• UNO Braille: Made with the National Federation of the Blind, all cards have braille labels. A played card must be announced by name, and any player can say "Card Check" to have every other player report the number of cards they have in their hand
    • UNO Nonpartisan: Red and blue cards (colors representing the U.S. Republican and Democratic parties, respectively) are changed into orange and purple cards. The double-sided Veto Card is placed on the center for anyone to slap at the player who starts talking politics. They are skipped during that turn, and the Veto Card returns back to the center.
    • UNO Minimalista: Symbols, logo, and box are more simplified than Uno Mod with a black card back. Originally a concept by Warleson Oliveira before being made official due to popular demand.
    • UNO 50th Anniversary: A special deck created for the game's 50th Anniversary. A premium edition featuring a new card and mechanic was released along side it (see below).
    • UNO Remix!: A Legacy-styled game where a group of players play various rounds using a predetermined set of Remix Cards drawn in order. These cards allow the player to write their name on them for special benefits or drawbacks depending on the card or add tallies to a Draw Card. After all Remix Cards have been used, the game's deck becomes permanent for the group.
    • UNO All Wild!: All number cards are replaced by Wild Cards and all Action Cards have wild properties. Since all cards can be played, the players have to use their Action Cards to skip their opponents, make them draw cards, or swap their deck.
    • UNO Ultimate: A Deckbuilding Game where each Marvel character has their own special power and dedicated cards. The player wins by shedding all of their cards from their hand, but they can also lose if their personal draw deck runs out.
  • DOS: Sequel to Uno (see folder below).
    • DOS Splash: Transparent waterproof cards.
  • UNO Wild Twists: A standard 52-playing card deck with 8 Wild Cards (two standard, one for red cards, one for black cards, and one of each suit).

    Physical Gimmick 
  • UNO Attack/Extreme: Instead of drawing cards, players press a button on a machine filled with Uno cards. The machine can randomly draw up to nine cards, but sometimes it may give nothing. Three versions exist: the 1999 original with eight action cards, the 2010 revision with six action cards, and the 2016 version based on the previous one that includes three Wild Custom Cards and a Hit 4 Wild Card.
    • Uno Attack Mega Hit: Uses a yellow card dispenser. Based on the 2010 revision, Mega Hit adds a Hit 1 card to the deck. The Mega Hit rule allows Hit 1 and Hit 2 cards to stack on each other, and the player who cannot play a Hit card has to hit the accumulated number of button presses and hopefully not get many cards.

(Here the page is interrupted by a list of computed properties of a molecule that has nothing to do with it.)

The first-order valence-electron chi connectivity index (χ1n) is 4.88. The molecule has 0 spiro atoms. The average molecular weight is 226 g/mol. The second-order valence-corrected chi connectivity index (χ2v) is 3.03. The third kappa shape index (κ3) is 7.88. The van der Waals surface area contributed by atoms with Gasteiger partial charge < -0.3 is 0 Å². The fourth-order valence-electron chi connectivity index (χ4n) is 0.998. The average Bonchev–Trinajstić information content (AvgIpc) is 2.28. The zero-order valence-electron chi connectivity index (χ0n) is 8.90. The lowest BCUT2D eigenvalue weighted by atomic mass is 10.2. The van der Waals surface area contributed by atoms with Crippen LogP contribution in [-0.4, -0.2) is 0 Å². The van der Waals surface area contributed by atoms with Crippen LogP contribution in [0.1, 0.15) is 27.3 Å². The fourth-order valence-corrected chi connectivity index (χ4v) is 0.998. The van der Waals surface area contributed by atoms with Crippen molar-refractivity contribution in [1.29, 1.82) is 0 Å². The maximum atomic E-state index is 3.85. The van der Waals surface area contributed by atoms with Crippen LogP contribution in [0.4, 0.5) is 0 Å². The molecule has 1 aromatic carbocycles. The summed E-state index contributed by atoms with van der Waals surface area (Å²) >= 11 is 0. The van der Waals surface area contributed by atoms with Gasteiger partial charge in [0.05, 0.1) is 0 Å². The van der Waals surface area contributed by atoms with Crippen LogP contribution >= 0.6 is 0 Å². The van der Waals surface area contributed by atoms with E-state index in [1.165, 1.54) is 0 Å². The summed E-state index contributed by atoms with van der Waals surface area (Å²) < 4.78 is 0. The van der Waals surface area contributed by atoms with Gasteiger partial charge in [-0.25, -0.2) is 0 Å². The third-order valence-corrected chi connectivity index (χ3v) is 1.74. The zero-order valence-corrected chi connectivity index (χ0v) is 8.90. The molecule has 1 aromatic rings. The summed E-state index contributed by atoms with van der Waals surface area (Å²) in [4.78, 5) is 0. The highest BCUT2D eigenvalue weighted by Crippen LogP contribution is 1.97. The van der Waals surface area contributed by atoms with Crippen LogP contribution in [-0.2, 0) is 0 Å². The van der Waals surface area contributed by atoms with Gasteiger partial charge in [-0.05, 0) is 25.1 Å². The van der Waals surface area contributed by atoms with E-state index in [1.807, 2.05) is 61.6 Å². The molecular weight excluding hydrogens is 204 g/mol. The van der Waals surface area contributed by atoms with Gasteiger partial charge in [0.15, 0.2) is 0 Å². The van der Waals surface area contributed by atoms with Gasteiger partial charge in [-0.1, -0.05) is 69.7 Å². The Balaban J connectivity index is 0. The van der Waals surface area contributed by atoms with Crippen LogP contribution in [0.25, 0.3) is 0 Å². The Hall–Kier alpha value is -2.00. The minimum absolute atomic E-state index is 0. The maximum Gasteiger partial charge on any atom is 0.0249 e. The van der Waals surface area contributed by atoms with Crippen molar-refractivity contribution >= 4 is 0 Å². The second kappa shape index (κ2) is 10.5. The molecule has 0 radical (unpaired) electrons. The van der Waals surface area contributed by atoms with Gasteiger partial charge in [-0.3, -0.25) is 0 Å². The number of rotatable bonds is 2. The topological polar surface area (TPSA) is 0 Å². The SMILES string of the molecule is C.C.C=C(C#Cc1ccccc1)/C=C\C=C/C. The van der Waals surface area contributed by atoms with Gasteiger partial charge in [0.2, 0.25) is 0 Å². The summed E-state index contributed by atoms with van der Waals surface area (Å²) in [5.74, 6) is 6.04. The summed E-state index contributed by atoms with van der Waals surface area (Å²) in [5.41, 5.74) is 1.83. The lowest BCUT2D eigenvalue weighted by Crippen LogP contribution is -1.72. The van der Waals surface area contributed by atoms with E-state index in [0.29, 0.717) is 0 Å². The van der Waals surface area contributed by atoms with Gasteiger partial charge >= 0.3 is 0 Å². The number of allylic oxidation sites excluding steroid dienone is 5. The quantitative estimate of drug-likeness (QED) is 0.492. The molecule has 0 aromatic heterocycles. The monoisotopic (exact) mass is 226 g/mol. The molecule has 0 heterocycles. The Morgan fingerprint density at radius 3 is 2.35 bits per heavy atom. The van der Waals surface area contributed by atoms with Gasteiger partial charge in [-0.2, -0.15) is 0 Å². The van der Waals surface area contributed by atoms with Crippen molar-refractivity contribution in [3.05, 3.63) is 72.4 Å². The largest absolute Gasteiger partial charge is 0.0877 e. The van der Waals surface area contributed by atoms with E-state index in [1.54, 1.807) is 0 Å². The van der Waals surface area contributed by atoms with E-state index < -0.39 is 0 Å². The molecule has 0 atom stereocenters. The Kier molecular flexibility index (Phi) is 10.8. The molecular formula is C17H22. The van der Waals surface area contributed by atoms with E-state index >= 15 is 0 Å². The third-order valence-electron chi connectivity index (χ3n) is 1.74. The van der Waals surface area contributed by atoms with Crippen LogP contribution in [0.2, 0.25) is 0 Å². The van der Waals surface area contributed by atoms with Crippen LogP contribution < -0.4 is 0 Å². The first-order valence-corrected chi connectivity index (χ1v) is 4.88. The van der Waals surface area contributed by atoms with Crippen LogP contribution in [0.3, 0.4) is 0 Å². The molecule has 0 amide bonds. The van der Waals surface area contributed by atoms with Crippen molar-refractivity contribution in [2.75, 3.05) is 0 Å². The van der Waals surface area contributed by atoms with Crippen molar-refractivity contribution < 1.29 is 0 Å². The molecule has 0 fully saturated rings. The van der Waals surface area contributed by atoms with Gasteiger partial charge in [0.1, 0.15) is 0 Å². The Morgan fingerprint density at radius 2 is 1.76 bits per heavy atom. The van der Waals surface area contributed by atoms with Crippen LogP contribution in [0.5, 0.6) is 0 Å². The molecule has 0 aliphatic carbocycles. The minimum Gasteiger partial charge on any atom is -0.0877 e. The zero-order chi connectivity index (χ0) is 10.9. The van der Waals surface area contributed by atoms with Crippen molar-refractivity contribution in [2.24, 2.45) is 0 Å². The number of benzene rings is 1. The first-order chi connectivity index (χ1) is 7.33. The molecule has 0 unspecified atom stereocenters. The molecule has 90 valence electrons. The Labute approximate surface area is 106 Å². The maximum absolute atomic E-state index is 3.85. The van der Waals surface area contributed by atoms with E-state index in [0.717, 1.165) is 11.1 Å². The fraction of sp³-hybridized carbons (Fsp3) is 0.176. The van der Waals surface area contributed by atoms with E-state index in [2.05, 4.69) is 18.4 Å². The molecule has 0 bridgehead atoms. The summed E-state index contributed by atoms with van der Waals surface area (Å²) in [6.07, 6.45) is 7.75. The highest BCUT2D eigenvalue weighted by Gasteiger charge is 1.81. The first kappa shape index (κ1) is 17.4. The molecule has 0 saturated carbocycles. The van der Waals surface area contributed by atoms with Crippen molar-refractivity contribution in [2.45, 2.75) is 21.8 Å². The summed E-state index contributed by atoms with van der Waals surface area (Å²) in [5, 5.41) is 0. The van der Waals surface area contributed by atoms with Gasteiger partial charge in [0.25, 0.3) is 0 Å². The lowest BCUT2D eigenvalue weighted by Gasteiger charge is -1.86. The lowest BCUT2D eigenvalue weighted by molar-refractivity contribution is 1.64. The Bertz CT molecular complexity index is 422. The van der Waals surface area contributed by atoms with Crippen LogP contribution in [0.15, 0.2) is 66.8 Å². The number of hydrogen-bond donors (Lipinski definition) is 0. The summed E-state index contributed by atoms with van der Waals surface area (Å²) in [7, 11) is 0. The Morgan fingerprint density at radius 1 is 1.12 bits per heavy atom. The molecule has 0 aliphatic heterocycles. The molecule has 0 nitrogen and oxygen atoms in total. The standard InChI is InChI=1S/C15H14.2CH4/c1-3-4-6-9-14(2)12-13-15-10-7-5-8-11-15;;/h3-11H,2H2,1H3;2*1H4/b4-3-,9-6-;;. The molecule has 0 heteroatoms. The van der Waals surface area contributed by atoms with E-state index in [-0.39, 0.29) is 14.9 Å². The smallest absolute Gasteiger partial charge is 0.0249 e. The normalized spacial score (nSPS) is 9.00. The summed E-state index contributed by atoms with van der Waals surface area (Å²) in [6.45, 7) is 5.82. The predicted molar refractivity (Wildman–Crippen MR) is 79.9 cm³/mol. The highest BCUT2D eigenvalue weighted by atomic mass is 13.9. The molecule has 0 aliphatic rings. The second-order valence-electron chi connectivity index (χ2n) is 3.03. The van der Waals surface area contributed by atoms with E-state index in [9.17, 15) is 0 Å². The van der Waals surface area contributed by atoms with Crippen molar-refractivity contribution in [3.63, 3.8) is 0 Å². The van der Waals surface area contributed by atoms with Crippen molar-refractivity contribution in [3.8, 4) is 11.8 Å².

• UNO Spin: Spin cards (noted by a swirl around the cards corner number) makes the next player spin the wheel instead of playing a card. Some spaces on the wheel have effect on the player who spun it or all players. There's also a small travel version with different wheel spaces.
  • UNO Reflex: The player presses the Reflex button every time a card is played. If it shows a color, then everyone races to discard one of their cards respective of the color. The Reflex machine also dictates the color chosen for a Wild card.
  • UNO Flip (2009): Players can pass cards to others by playing an Uno Guy Card and successfully flipping the Uno Guy to the target's crash site.
  • UNO Tippo: There are two discard piles on a scale and making one of the sides fall is a two card penalty. Stop and Tilt cards forces players to discard on one scale until a proper card is played.
  • UNO Blast: Whenever a player draws a card, it is then put into one of the machine's discard slots. Choosing the wrong slot causes the discarded cards to jump out, and the player adds the drop cards to their hand.
  • UNO Flash: The machine randomly selects a player to play a card and slap their player button. If they fail to complete their action in time, they suffer a two card penalty. When a Slap card is played, the player's opponents race to slap their buttons with the loser having to draw two cards.
  • UNO Power Grab: Playing a Power card (that have the symbols "U", "N", "O", and "!") allows the player to grab a tower corresponding to the card's symbol. The towers give immunity towards specific cards. Collecting all four is an automatic Uno (discard all but one card).
  • UNO Roboto: The Roboto records the player's names and house rules. Roboto will interrupt play to dictate a special command, a duel, or have the player do a house rule.